Like with anything godly and good, however, Satan puts his own perverted spin on the rainbow.  Christians overlook this point at our own peril:  instead of standing up to the LGBTQ+2Aetc. crowd, saying, “The rainbow is a symbol of God’s Promise, not of the filthy antics you indulge in together in the bedroom and at public libraries,” we’ve let them mutate that symbol into a celebration—a prideful one, at that—of blatant perversion.

Again:  the symbol has been perverted into a symbol of perversion!

Christianity aside, rainbows are fun, childlike, and beautiful.  My niece often says her favorite color is “rainbow,” not because she’s going to be marching in any parades, but because she’s a sweet little girl.  Now, we have forces in society trying to normalize pedophilia.  The sickening twisting—the celebration of the sinister, evil, dark shadow image of the pure and the right—is becoming the norm.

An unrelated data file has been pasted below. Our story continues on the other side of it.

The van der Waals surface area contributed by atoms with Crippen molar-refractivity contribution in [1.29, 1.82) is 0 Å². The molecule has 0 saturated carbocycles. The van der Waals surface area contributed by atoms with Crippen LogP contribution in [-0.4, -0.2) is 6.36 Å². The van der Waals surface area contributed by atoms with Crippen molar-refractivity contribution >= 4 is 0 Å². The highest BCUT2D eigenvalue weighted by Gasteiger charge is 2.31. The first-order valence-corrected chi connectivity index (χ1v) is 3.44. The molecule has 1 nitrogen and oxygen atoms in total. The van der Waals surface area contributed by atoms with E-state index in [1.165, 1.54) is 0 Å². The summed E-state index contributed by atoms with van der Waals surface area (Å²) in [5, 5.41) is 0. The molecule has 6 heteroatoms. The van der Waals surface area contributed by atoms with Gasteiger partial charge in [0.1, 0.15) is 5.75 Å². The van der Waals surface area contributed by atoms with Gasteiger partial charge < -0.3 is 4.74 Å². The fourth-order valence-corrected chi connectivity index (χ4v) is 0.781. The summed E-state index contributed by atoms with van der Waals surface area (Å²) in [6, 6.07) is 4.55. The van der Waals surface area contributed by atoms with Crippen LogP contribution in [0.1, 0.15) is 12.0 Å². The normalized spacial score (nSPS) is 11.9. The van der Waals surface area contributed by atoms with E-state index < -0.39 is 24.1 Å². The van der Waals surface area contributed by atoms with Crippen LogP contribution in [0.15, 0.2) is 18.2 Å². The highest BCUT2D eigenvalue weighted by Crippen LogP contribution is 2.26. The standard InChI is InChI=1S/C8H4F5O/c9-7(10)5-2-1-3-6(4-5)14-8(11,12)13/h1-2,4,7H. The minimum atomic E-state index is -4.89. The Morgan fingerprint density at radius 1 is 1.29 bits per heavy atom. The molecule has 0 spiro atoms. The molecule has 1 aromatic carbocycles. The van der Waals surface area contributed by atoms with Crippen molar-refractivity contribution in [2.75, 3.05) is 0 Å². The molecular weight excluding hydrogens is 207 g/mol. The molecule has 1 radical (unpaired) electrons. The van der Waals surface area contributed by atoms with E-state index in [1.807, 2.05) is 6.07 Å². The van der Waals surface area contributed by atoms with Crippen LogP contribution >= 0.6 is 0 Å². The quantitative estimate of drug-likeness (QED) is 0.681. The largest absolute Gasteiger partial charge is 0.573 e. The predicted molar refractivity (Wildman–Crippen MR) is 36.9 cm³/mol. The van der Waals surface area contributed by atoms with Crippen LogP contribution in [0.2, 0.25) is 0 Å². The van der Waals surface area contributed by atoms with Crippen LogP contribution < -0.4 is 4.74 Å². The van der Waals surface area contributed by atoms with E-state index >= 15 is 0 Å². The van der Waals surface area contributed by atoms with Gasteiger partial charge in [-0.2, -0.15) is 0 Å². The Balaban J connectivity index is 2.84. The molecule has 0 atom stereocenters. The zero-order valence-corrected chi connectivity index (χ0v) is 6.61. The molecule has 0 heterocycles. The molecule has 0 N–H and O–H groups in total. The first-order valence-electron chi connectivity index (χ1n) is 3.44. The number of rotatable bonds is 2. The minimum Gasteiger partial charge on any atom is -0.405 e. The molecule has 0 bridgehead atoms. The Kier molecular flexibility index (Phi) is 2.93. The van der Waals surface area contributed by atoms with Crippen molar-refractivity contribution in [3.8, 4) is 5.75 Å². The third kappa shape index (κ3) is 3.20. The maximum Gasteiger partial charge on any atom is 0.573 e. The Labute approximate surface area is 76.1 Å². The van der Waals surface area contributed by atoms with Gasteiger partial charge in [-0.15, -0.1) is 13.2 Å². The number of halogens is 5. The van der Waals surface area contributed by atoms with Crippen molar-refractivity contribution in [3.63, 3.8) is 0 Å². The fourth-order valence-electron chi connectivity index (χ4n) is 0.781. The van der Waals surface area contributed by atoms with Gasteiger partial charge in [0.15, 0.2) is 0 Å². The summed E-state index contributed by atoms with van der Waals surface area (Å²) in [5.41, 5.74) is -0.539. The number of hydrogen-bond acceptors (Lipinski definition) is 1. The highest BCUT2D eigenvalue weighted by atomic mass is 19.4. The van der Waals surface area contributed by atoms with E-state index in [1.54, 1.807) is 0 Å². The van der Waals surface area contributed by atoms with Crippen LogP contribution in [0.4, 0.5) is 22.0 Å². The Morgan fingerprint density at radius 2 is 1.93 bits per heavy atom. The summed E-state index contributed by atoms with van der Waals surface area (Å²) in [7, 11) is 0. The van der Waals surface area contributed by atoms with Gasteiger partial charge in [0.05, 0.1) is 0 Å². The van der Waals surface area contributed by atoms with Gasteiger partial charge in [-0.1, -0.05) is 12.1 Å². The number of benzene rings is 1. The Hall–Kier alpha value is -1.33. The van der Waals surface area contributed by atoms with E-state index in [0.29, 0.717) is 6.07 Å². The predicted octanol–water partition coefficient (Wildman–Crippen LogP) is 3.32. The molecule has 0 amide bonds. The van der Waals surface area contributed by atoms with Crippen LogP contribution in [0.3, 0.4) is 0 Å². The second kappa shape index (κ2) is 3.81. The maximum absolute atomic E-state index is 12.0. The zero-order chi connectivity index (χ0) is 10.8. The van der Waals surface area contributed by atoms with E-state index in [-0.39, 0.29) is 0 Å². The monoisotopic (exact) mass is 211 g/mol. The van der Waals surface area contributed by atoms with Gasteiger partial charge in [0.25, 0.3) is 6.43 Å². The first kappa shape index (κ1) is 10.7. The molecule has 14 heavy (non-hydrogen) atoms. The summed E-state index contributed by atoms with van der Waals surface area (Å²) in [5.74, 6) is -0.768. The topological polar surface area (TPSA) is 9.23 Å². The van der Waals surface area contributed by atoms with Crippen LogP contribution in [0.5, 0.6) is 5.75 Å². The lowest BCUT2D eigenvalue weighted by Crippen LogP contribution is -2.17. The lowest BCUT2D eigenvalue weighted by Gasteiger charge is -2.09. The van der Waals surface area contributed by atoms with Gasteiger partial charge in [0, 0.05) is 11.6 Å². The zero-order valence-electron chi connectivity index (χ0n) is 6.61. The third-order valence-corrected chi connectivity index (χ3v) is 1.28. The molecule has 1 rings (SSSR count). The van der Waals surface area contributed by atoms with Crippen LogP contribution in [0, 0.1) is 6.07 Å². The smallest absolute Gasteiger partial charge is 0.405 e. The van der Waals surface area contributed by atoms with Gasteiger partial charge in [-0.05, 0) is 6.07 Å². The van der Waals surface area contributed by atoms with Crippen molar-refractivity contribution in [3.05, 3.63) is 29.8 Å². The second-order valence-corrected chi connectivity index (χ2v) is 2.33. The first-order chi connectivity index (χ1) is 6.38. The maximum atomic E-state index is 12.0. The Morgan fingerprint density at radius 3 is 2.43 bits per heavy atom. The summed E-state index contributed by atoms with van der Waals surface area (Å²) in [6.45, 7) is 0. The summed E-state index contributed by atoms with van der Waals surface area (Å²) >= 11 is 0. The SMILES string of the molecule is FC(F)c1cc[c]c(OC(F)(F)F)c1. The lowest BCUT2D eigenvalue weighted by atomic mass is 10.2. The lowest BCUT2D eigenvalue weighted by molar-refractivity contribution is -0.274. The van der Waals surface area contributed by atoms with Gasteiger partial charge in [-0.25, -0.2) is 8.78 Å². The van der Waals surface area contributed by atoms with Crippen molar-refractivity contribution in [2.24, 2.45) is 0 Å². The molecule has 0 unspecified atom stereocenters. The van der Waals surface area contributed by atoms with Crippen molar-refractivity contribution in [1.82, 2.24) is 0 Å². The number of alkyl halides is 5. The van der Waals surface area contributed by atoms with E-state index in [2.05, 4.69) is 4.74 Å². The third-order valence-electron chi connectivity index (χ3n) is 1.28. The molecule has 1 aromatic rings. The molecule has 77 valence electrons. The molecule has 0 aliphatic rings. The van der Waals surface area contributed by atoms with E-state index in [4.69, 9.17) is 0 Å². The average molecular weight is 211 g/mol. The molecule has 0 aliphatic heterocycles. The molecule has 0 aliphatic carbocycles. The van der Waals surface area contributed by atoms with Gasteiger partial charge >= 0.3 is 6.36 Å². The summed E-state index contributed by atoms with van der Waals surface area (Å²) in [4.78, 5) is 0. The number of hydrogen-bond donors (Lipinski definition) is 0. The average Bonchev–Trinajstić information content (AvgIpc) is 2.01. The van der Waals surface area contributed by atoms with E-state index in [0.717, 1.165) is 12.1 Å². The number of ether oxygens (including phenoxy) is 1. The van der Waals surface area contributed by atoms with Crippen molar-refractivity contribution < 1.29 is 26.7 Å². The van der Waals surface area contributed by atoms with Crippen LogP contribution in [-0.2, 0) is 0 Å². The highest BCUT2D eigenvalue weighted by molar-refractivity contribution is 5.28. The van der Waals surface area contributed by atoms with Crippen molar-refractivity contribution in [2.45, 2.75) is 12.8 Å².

So this Christianity Month, I urge Christians to boldly proclaim the Gospel; to denounce evil; and to reclaim the Rainbow.


43 thoughts on “TBT: Reclaim the Rainbow

  1. Excellent piece, Tyler. Shared on TCW.

    Popping out in a few hours to enjoy the Jubilee celebrations. I put our bunting up yesterday and I’ll be taking the camera so hopefully, I’ll be able to send some pictures your way. I’d have filmed it but sending video links is a pain in the…well, you know! 🙂

    Liked by 2 people

  2. Well firstly let me say every month is Christianity Month as far as I am concerned and second, the rainbow was also appropriated here in GB by the NHS. For a time during the first year of the confected Covid crisis everywhere you looked there were rainbows chalked on walls, doors, fences and tatty representations stuck up in windows obviously drawn by children with the encouragement of their deluded parents who falsely elevated our failed National Health Service to the level of a religious organisation, in that respect no different from the Alphabet People.

    Liked by 3 people

      • Er, no. Probably not engaging in any Jubilee stuff at all. I am not an anti royalist but neither am I particularly pro either. I admire the Queen and Princess Anne though but have very ambivalent feelings toward the rest of the royals. I do think that the massive inherited privilege and wealth are an anachronism and maybe it is time for a gradual winding down of the institution.